Matt Carter, a senior at Northern Adirondack Central School, earned top honors at a national FFA competition.
Matt Carter grew up surrounded by farms.
Then one day he ran into a teacher talking about cows and four years later he is the state champion in animal showmanship and ranked in the top 10 at the nationals in Indiana, walking away with a gold emblem.
“For this area, that is a big deal,” said Northern Adirondack Central School agriculture teacher and FFA advisor Donald Jones of Carter’s accomplishments this school year.
“I just feel like you can do anything you put your mind to,” Carter said.
A high-school senior and member of the Northern Adirondack FFA chapter, Carter participated in the National FFA Dairy Cattle Handlers’ Activity. The event was held in conjunction with the 84th National FFA convention in Indianapolis, Ind., sponsored by Dean Foods Company of Dallas, Tex., and the National FFA Foundation.
The National FFA Organization is a national youth group of 540,739 student members preparing for leadership and careers in the science, business and technology of agriculture.
Nationals, held in late October, drew 50,000-plus FFA members, advisors and guests from across the country. The FFA mission is to positively impact students by developing leadership skills, personal growth and career success through agricultural education.
“FFA provides students with opportunities,” Jones said. “A lot of times, it is their purpose for coming to school. It is a place that is a little bit different than all their academics.”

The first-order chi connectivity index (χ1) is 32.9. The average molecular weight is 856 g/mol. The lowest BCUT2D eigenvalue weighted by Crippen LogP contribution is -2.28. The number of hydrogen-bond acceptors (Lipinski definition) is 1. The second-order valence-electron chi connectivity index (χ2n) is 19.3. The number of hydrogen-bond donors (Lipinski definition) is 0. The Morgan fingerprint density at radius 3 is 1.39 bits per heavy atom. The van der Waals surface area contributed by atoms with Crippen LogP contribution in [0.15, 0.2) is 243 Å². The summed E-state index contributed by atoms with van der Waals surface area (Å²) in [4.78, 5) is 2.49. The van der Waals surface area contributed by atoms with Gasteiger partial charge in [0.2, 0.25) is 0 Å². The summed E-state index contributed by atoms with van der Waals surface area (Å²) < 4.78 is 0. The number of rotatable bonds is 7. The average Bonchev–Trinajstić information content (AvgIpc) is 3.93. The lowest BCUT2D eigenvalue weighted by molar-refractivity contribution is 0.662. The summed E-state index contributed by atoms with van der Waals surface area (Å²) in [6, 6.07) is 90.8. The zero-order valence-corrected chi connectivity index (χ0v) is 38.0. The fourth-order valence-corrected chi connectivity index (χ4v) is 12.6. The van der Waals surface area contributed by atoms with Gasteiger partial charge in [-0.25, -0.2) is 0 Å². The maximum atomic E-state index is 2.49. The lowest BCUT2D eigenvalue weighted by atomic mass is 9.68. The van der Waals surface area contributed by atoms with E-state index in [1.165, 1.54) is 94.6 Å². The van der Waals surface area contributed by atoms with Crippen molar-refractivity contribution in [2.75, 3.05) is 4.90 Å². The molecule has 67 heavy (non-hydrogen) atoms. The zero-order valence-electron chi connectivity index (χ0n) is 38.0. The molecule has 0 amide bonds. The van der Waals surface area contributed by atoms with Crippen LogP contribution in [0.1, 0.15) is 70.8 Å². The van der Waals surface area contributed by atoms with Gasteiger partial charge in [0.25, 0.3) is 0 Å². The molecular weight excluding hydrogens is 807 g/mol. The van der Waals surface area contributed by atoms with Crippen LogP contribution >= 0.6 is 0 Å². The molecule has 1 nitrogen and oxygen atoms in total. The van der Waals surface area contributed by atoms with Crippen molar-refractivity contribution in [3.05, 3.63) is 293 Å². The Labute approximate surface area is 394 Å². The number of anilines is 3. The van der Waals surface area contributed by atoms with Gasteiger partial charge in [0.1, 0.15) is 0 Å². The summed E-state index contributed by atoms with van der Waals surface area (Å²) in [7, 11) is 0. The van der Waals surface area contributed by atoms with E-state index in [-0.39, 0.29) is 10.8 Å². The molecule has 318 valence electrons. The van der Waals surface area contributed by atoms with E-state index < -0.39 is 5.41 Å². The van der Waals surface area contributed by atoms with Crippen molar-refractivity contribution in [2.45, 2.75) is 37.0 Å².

FFA and the agriculture class enable students to learn about plant science, fish ecology, hydroponics, tractor driving, soil testing, small-animal care and more.
“You can learn about life and people working together,” Jones said. “These kids get real-world experience.”
It took Carter time to gain the skills needed to compete on the national level, Jones said.
“Matt has that internal drive and does well in whatever he does.”
Carter enjoys the trips, attending fairs and competing in nationals.
“I get to spend time with friends.”
He learned how to present animals from Homer Bushey, a farmer and former agriculture teacher. Carter works for Bushey today.
He wasn’t nervous about the statewide competition until he reached the final round.
“I felt I had to do everything right.”
Toward the end he noticed the judge watching him and knew he had nailed it.
“It was a big relief that all that hard work paid off.”
Nationals, on the other hand, frightened him, specifically the thought of participating against students from all over the country.
“I wanted to do good,” he said.
Carter placed in the top 10, earned a gold emblem and knew it had all been worth the time and effort.
“It felt really good.”
Jones continues to be proud of his student.
“Matt doesn’t even live on a farm,” the teacher beamed.